The practice is to let go, focus on the feelings and sensations, and become aware of any storylines that appear, without taking them as truth. From this place, there is scope to communicate. In my relationship, I pick up on my partner’s emotions frequently. Rather than make assumptions, I ask if everything is okay, by explaining “I’m sensing x, y, z, but I could be misunderstood.”
12. Know the emotions of others aren’t your fault, but are your responsibility
You are responsible for everything that manifests in your consciousness. The “advanced work” of an empath is to understand that, as soon as you sense someone else’s emotions, they’re your responsibility. That doesn’t mean you have to go out of your way to help others every time you absorb emotion. It means that you are ultimately responsible and have a choice of how to react, rather than blaming or rejecting their presence.
The moment you feel someone else’s anger, for example, it becomes a part of you. Your choice is how you respond to the experience of the emotion. If someone is angry but isn’t behaving in a damaging way, you might wish to be present to the anger, and ask if there is a way you can help. Of course, if someone starts to project (such as being passive-aggressive) you then have a choice to set boundaries.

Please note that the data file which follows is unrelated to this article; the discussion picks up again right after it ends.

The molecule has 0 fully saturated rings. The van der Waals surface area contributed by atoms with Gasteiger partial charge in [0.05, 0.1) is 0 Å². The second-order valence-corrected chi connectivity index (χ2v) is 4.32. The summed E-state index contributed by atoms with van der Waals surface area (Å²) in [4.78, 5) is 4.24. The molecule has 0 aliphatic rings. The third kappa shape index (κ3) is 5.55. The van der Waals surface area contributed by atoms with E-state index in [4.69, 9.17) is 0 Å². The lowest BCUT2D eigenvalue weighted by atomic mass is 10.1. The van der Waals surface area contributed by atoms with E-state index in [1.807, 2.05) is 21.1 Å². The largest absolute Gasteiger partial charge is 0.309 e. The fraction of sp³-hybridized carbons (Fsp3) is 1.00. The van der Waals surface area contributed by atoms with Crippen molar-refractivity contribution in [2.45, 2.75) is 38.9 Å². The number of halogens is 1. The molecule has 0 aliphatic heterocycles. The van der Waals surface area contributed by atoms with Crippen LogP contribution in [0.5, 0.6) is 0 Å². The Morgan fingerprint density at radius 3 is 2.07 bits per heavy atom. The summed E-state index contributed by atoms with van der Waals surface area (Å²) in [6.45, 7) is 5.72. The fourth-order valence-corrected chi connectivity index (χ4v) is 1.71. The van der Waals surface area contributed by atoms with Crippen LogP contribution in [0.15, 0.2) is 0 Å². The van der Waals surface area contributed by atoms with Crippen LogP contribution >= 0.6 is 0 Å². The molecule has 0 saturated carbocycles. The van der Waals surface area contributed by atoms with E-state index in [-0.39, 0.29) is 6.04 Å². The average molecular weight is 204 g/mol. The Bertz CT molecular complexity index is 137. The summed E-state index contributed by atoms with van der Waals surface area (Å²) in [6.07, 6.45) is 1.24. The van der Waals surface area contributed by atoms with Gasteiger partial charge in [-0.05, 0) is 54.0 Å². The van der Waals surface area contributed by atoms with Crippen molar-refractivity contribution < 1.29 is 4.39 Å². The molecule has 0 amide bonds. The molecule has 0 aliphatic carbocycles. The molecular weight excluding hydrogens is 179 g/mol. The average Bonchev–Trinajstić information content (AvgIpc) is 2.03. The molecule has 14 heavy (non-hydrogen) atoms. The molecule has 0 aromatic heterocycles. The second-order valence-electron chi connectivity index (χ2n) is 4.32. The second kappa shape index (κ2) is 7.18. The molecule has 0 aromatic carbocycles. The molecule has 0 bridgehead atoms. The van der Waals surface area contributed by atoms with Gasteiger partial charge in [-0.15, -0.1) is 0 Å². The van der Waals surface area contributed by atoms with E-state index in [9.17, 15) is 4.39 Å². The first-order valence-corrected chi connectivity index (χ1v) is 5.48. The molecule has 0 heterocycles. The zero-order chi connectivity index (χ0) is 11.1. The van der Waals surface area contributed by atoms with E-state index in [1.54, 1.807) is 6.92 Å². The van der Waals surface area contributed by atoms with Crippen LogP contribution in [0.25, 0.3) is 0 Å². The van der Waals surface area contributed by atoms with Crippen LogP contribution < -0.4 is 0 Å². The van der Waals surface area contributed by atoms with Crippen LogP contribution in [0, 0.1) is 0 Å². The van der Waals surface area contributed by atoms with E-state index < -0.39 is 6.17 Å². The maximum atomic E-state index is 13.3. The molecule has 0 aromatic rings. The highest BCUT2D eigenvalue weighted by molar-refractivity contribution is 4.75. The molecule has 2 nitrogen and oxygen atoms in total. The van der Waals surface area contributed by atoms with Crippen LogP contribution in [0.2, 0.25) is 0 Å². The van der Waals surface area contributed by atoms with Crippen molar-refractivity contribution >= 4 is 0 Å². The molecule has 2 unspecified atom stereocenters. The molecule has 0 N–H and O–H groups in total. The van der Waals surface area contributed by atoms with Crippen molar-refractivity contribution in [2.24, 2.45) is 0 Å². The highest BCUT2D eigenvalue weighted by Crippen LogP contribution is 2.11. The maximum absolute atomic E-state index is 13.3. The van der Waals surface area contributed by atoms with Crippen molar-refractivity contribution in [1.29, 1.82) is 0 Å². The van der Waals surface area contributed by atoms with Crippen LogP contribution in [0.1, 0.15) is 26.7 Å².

I can tell when emotions aren’t mine, but it took time. Often, they have a different “flavor.” I ask myself: is this my emotion? Just asking this question allows the emotion to move through me and dissolve, and that’s when I know for sure it’s not mine. On the other hand, there are times when emotions persist, and I realize I have something to explore and unpick within myself.
On an additional note, there’s a risk of projecting your emotions onto others. This is another pitfall of identifying as “an empath.” You might end up not taking responsibility for your emotions by blaming everyone else — you’re just absorbing theirs! This link between absorbing and psychological projection is one to explore and discover.
13. Spend time in nature